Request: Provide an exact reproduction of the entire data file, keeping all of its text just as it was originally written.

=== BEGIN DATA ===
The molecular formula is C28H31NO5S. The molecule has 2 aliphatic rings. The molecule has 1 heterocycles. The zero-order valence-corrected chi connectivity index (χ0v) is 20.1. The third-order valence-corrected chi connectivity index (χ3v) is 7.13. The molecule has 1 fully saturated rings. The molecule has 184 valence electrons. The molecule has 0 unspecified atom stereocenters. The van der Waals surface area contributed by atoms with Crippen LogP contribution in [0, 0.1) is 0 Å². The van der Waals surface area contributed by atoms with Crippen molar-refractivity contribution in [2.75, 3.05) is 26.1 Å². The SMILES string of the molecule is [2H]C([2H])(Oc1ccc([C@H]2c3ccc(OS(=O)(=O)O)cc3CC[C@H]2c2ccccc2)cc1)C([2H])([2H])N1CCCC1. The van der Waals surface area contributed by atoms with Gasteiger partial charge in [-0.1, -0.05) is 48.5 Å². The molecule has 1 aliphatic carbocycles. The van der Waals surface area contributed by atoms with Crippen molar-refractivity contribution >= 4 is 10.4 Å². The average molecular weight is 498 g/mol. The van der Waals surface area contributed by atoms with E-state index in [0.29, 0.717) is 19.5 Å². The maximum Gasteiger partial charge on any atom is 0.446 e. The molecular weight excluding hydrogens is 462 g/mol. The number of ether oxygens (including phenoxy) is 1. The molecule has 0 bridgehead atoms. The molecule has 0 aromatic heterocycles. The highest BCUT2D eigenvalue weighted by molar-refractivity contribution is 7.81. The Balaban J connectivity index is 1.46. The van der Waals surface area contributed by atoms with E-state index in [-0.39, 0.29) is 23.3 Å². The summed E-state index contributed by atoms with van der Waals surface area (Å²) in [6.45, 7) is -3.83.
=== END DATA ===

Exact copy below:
The molecular formula is C28H31NO5S. The molecule has 2 aliphatic rings. The molecule has 1 heterocycles. The zero-order valence-corrected chi connectivity index (χ0v) is 20.1. The third-order valence-corrected chi connectivity index (χ3v) is 7.13. The molecule has 1 fully saturated rings. The molecule has 184 valence electrons. The molecule has 0 unspecified atom stereocenters. The van der Waals surface area contributed by atoms with Crippen LogP contribution in [0, 0.1) is 0 Å². The van der Waals surface area contributed by atoms with Crippen molar-refractivity contribution in [2.75, 3.05) is 26.1 Å². The SMILES string of the molecule is [2H]C([2H])(Oc1ccc([C@H]2c3ccc(OS(=O)(=O)O)cc3CC[C@H]2c2ccccc2)cc1)C([2H])([2H])N1CCCC1. The van der Waals surface area contributed by atoms with Gasteiger partial charge in [-0.1, -0.05) is 48.5 Å². The molecule has 1 aliphatic carbocycles. The van der Waals surface area contributed by atoms with Crippen molar-refractivity contribution >= 4 is 10.4 Å². The average molecular weight is 498 g/mol. The van der Waals surface area contributed by atoms with E-state index in [0.29, 0.717) is 19.5 Å². The maximum Gasteiger partial charge on any atom is 0.446 e. The molecular weight excluding hydrogens is 462 g/mol. The number of ether oxygens (including phenoxy) is 1. The molecule has 0 bridgehead atoms. The molecule has 0 aromatic heterocycles. The highest BCUT2D eigenvalue weighted by molar-refractivity contribution is 7.81. The Balaban J connectivity index is 1.46. The van der Waals surface area contributed by atoms with E-state index in [-0.39, 0.29) is 23.3 Å². The summed E-state index contributed by atoms with van der Waals surface area (Å²) in [6.45, 7) is -3.83.